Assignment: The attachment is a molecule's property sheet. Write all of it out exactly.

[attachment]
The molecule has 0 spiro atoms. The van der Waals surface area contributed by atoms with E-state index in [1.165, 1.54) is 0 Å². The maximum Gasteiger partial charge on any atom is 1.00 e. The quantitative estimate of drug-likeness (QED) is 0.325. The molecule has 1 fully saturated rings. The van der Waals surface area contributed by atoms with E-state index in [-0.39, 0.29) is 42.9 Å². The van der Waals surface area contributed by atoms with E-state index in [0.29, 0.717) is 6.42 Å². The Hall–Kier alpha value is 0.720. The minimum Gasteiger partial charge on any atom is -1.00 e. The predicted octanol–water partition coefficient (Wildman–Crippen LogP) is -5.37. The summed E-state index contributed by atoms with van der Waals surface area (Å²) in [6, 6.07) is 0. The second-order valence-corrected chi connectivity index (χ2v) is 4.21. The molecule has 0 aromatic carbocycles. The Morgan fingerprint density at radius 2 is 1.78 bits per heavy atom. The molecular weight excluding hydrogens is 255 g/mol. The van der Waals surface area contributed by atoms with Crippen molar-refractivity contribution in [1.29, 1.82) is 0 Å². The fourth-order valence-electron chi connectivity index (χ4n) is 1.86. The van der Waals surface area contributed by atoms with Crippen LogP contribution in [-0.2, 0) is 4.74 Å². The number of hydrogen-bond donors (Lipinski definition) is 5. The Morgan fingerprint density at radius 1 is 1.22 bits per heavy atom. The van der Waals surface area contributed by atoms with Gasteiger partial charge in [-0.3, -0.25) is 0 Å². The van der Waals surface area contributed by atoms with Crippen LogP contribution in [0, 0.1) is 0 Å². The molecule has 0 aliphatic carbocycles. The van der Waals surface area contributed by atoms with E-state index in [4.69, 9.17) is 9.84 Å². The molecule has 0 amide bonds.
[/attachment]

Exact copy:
The molecule has 0 spiro atoms. The van der Waals surface area contributed by atoms with E-state index in [1.165, 1.54) is 0 Å². The maximum Gasteiger partial charge on any atom is 1.00 e. The quantitative estimate of drug-likeness (QED) is 0.325. The molecule has 1 fully saturated rings. The van der Waals surface area contributed by atoms with E-state index in [-0.39, 0.29) is 42.9 Å². The van der Waals surface area contributed by atoms with E-state index in [0.29, 0.717) is 6.42 Å². The Hall–Kier alpha value is 0.720. The minimum Gasteiger partial charge on any atom is -1.00 e. The predicted octanol–water partition coefficient (Wildman–Crippen LogP) is -5.37. The summed E-state index contributed by atoms with van der Waals surface area (Å²) in [6, 6.07) is 0. The second-order valence-corrected chi connectivity index (χ2v) is 4.21. The molecule has 0 aromatic carbocycles. The Morgan fingerprint density at radius 2 is 1.78 bits per heavy atom. The molecular weight excluding hydrogens is 255 g/mol. The van der Waals surface area contributed by atoms with Crippen molar-refractivity contribution in [1.29, 1.82) is 0 Å². The fourth-order valence-electron chi connectivity index (χ4n) is 1.86. The van der Waals surface area contributed by atoms with Crippen LogP contribution in [-0.2, 0) is 4.74 Å². The number of hydrogen-bond donors (Lipinski definition) is 5. The Morgan fingerprint density at radius 1 is 1.22 bits per heavy atom. The van der Waals surface area contributed by atoms with Gasteiger partial charge in [-0.3, -0.25) is 0 Å². The van der Waals surface area contributed by atoms with Crippen LogP contribution in [0, 0.1) is 0 Å². The molecule has 0 aliphatic carbocycles. The van der Waals surface area contributed by atoms with E-state index in [4.69, 9.17) is 9.84 Å². The molecule has 0 amide bonds.